an everyday photo, every day | photography • art • poetry

Posts tagged “bees

Autumn Sweetness

image

Inspired by bees getting an early start, busily gathering pollen in these early days of autumn.

Copyright (c) Bernadette E. Kazmarski


Got That Pollen, Heading Home

Got that pollen and taking it home.
Got that pollen and taking it home.

Got that pollen and taking it home.

Someone’s headed off to the hive with stash of pollen! How many bees do you see here? And in all the other photos? One of them has five bees on these crocuses! These crocuses were humming with bees as was another clump of them, and as long as the sun was shining the bees were very, very busy.

I photographed this back on April 1 when I photographed the “one white crocus” and forgot to share it then. It’s nice to have spring-blooming flowers you can enjoy, but it’s far better for the bees to be able to find an good meal in early spring. Crocuses, which sometimes bloom even earlier, even during a late spring thaw when bees often awaken in the warmth, are rich in pollen and are easily found by bees. Never underestimate the value of any blooming flower to help keep bees alive—you can help with very little effort in your own back yard.

See other of my posts on helping bees in your own back yard and in encouraging wildflowers in your area.

. . . . . . .

All images used on this site are copyrighted to Bernadette E. Kazmarski unless otherwise noted and may not be used without my written permission. Please ask if you are interested in using one in a print or internet publication. If you are interested in purchasing a print of this image or a product including this image, check my Etsy shop or Fine Art America profile to see if I have it available already. If you don’t find it there, visit “purchasing” for availability and terms.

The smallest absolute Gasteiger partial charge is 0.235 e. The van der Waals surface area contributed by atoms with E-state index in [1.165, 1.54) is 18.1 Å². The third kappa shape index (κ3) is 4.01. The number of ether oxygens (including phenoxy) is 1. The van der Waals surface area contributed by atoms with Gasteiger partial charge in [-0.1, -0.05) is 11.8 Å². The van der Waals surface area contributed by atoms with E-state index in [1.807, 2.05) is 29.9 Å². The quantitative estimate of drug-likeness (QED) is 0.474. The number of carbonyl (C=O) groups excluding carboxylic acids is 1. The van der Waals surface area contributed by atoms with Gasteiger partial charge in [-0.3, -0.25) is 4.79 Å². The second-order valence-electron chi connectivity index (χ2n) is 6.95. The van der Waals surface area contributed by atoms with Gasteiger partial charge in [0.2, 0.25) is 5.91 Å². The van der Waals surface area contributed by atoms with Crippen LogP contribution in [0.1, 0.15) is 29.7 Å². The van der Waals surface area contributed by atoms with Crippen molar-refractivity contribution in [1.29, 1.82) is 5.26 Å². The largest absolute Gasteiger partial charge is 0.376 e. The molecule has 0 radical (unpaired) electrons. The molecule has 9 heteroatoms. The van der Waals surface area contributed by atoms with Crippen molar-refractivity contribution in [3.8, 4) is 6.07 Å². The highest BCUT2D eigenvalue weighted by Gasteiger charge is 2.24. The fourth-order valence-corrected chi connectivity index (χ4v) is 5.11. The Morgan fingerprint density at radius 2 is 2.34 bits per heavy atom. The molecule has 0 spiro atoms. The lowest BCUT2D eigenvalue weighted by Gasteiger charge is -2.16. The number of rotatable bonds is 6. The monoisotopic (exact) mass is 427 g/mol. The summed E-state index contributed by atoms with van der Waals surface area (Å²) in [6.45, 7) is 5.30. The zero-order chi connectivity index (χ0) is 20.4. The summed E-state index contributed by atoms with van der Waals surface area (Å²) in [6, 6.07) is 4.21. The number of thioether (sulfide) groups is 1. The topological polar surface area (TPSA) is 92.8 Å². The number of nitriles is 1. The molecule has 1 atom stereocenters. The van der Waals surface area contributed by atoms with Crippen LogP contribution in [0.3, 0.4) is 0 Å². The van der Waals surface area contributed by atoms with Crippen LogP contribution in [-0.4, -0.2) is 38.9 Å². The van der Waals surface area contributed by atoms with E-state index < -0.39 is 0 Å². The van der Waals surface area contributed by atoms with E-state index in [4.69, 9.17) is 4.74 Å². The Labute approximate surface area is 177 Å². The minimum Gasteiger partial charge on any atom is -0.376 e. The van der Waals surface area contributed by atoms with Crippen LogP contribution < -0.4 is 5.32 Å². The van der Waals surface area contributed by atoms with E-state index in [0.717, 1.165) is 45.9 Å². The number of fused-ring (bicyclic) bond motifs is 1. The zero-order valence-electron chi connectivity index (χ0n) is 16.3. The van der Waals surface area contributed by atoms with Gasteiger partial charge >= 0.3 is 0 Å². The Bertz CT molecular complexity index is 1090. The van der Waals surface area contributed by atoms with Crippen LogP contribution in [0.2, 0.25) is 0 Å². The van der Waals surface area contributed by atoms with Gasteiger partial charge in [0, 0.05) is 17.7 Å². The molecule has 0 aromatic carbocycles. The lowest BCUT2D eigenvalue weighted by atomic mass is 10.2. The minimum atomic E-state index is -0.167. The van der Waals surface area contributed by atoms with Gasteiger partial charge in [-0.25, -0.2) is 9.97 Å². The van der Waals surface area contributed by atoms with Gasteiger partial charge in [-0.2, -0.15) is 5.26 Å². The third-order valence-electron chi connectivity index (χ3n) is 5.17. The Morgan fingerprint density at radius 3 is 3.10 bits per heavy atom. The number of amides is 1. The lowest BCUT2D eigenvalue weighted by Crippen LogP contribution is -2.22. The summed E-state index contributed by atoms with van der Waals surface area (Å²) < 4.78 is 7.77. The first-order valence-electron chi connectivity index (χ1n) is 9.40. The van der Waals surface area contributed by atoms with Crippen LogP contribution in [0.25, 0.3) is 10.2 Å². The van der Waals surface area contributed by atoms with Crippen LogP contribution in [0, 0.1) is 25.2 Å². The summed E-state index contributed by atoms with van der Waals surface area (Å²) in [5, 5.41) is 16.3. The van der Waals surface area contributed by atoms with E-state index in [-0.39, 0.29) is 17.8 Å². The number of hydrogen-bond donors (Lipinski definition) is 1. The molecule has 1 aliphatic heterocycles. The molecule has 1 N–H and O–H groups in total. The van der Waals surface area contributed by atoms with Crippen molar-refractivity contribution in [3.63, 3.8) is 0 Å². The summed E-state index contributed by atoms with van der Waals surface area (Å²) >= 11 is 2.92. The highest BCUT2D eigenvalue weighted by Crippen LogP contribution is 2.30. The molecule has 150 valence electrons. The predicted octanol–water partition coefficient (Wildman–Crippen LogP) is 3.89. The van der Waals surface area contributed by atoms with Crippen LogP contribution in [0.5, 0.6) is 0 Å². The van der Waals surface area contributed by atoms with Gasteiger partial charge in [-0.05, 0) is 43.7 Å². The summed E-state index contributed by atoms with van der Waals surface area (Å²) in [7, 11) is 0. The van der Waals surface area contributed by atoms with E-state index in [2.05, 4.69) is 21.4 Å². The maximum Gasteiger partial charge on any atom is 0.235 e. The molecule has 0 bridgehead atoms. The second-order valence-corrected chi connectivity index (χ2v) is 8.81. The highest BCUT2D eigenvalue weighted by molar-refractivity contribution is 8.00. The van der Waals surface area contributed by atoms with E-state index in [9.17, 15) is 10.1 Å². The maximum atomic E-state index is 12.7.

Raspberries in the Bloom

Raspberry in the Bloom
Raspberry in the Bloom

Raspberry in the Bloom

This is a raspberry long before you find it on the stem. Just opened this morning some of its features may look like another common flower, the rose, the family to which the raspberry belongs. It has a ring of five tiny petals but that puffy center and the unopened bud next along with the leaves, though larger bearing the same compound structure with tiny sawtooth edges, and those thorns.

A raspberry is a compound fruit like a blackberry, raspberry, mulberry and many other berries which are clusters of “drupes”, which sounds like an insult but simply refers to a seed with a fleshy outer covering. Looking at that center part, that ring of stamens around the outside has to get in touch with the fluff of pistils in the center in order for each drupe to be pollinated so you find that perfect hemisphere of juicy blobs that, all clustered together, make up a raspberry. The plant itself can take care of some of this, but not all, and if you’ve ever seen a raspberry with a few blobs missing, this is why.

raspberries

Ready to Eat

What’s all this talk about bees lately? Apparently the Little Green Bee is a specialist pollinating raspberries. Didn’t see any about this morning, but I do know they visit here pretty regularly. Possibly that’s why, though I don’t have too many raspberry plants, the berries are very successful.